In December Evaristo Calero always felt better than in the remaining months of the year. From childhood it was so. As soon as December came in, with its northerlies, the Christmas spirit took hold of him and didn’t leave until early January. Starting from a year when, by decree, Christmas and its accompanying festivities were eliminated, Evaristo tried to ignore them, but as soon as December, appeared something inside of him transformed: it seems that the force of custom was stronger than of the decrees.
This year was no different. With the first day of the month, Evaristo looked more cheerful and, as some said, more youthful. He got up very early and missed a walk, trying to lengthen the time as much as possible and take in all the seconds of every minute. Women were more beautiful, the colors of the flowers stronger, their fragrances more pleasant. In the city, dirty, dilapidated and noisy throughout the year, certain tenderness emanated from the people and gave the impression that love had been reborn.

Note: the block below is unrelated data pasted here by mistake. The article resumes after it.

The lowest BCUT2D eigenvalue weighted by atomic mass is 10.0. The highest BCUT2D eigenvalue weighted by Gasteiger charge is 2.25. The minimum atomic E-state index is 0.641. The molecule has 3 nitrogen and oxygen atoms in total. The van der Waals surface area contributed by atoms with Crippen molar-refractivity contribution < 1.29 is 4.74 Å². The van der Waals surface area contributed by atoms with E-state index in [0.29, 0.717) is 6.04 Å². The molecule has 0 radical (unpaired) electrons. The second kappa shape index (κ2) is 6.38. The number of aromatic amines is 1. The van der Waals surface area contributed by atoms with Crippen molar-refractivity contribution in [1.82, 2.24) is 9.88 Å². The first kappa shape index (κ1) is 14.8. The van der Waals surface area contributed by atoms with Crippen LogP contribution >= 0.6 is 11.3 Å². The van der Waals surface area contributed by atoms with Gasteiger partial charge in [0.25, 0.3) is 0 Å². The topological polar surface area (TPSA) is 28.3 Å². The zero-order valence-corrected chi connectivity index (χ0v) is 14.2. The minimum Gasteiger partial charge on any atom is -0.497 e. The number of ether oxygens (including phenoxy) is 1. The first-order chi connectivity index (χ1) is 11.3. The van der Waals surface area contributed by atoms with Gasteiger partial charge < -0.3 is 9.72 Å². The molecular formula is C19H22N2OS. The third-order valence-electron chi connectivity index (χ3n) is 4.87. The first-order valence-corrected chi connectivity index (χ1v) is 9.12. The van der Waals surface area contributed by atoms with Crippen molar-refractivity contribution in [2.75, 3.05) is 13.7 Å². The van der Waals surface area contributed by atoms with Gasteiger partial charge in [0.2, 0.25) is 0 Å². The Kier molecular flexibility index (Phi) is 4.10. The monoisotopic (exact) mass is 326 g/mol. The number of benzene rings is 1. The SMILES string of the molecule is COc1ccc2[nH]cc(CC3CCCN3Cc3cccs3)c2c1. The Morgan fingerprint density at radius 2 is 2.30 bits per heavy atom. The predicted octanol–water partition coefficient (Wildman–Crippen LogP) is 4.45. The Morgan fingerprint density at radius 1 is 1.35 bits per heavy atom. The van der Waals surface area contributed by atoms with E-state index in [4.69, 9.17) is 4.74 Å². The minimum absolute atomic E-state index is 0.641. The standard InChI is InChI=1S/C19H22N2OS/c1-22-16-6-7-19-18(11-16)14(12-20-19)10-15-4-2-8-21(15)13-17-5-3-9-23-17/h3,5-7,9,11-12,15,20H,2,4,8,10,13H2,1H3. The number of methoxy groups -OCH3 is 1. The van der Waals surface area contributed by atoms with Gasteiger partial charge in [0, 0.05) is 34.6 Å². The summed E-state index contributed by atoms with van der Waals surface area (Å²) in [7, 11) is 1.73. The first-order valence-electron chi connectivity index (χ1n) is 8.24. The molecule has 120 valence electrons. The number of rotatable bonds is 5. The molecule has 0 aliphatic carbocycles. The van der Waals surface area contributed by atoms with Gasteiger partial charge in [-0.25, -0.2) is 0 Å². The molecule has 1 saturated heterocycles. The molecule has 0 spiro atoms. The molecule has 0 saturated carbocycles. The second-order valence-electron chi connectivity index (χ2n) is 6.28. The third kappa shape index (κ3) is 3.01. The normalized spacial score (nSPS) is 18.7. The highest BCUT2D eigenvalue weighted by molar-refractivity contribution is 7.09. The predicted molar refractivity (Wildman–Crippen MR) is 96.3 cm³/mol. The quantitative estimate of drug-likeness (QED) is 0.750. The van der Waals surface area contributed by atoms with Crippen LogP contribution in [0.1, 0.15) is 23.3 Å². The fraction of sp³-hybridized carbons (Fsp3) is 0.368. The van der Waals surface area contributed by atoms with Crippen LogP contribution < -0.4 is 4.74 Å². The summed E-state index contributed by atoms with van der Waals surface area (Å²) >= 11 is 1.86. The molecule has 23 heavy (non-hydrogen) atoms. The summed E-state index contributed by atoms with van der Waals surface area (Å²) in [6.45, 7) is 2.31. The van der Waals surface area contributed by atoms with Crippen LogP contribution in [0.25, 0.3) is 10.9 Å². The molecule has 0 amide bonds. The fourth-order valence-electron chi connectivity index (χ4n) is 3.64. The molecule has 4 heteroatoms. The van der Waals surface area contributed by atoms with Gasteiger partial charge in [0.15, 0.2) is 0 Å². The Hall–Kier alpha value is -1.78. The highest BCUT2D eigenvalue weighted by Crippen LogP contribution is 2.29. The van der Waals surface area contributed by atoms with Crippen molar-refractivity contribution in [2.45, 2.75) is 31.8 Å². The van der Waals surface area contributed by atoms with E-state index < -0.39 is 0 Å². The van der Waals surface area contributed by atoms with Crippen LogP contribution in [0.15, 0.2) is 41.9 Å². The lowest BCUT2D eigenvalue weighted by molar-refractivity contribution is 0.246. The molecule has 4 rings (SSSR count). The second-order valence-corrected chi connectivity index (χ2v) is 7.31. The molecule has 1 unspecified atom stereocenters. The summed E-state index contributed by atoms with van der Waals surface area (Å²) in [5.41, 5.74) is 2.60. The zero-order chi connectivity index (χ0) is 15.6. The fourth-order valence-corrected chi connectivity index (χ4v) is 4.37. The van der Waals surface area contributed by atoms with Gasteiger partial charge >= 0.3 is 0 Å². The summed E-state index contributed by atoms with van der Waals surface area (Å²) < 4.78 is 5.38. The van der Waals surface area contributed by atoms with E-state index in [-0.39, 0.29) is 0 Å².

Although carols were not played on television and radio, nor were the streets decorated, nor were Christmas messages sent, and everything had been replaced by ridiculous posters and slogans that included only the perpetrators, within Evaristo bells sounded and Easter flowers grew. So he walked the streets and approached the windows of the former department stores, which looked as if they were embarrassed, wanting to show something festive, some authorized traditional ornaments and ignoring others, in an absurd alchemy that meant nothing.
Evaristo had never understood: either yes or no. He didn’t like half-measures. At night he liked to sit near the sea, the castle of La Punta, and from there to observe the extensive necklace of lights — some off — extending along the Malecón, listening to the rhythmic crashing of the waves against the reefs.
Absorbed in it, he paid no attention to the sleigh, pulled by four reindeer, breaking the water as it was coming and ringing bells. When he came to notice it, he found it within him and it glided swiftly by in a starry sky, having at his feet the dimly lit city. He left wrapped in a cloud and disappeared. They say those who knew and loved him, that he returns each December smiling over the sad and dark city.
December 25 2011